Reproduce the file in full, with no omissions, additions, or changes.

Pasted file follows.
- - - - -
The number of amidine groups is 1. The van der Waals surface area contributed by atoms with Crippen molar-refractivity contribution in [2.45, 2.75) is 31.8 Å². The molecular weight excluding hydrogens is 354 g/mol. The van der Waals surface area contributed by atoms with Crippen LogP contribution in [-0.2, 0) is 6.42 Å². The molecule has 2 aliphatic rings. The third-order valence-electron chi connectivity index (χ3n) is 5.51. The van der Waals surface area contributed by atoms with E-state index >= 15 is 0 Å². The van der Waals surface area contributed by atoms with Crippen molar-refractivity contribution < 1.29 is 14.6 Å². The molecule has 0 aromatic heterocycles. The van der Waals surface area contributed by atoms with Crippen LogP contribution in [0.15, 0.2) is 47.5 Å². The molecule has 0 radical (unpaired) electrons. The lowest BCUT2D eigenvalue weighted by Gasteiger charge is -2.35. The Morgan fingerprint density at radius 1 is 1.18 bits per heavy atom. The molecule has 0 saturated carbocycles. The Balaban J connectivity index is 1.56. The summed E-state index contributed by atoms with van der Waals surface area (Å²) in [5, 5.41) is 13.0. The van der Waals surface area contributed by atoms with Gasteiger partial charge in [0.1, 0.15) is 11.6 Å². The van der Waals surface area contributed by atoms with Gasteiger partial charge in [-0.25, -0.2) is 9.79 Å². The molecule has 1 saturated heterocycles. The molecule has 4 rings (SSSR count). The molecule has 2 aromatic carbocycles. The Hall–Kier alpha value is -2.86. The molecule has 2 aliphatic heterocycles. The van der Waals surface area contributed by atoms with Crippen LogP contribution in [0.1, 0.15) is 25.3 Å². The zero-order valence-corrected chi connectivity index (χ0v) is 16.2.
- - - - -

The number of amidine groups is 1. The van der Waals surface area contributed by atoms with Crippen molar-refractivity contribution in [2.45, 2.75) is 31.8 Å². The molecular weight excluding hydrogens is 354 g/mol. The van der Waals surface area contributed by atoms with Crippen LogP contribution in [-0.2, 0) is 6.42 Å². The molecule has 2 aliphatic rings. The third-order valence-electron chi connectivity index (χ3n) is 5.51. The van der Waals surface area contributed by atoms with E-state index >= 15 is 0 Å². The van der Waals surface area contributed by atoms with Crippen molar-refractivity contribution < 1.29 is 14.6 Å². The molecule has 0 aromatic heterocycles. The van der Waals surface area contributed by atoms with Crippen LogP contribution in [0.15, 0.2) is 47.5 Å². The molecule has 0 radical (unpaired) electrons. The lowest BCUT2D eigenvalue weighted by Gasteiger charge is -2.35. The Morgan fingerprint density at radius 1 is 1.18 bits per heavy atom. The molecule has 0 saturated carbocycles. The Balaban J connectivity index is 1.56. The summed E-state index contributed by atoms with van der Waals surface area (Å²) in [5, 5.41) is 13.0. The van der Waals surface area contributed by atoms with Gasteiger partial charge in [0.1, 0.15) is 11.6 Å². The van der Waals surface area contributed by atoms with Gasteiger partial charge in [-0.25, -0.2) is 9.79 Å². The molecule has 1 saturated heterocycles. The molecule has 4 rings (SSSR count). The molecule has 2 aromatic carbocycles. The Hall–Kier alpha value is -2.86. The molecule has 2 aliphatic heterocycles. The van der Waals surface area contributed by atoms with Crippen LogP contribution in [0.1, 0.15) is 25.3 Å². The zero-order valence-corrected chi connectivity index (χ0v) is 16.2.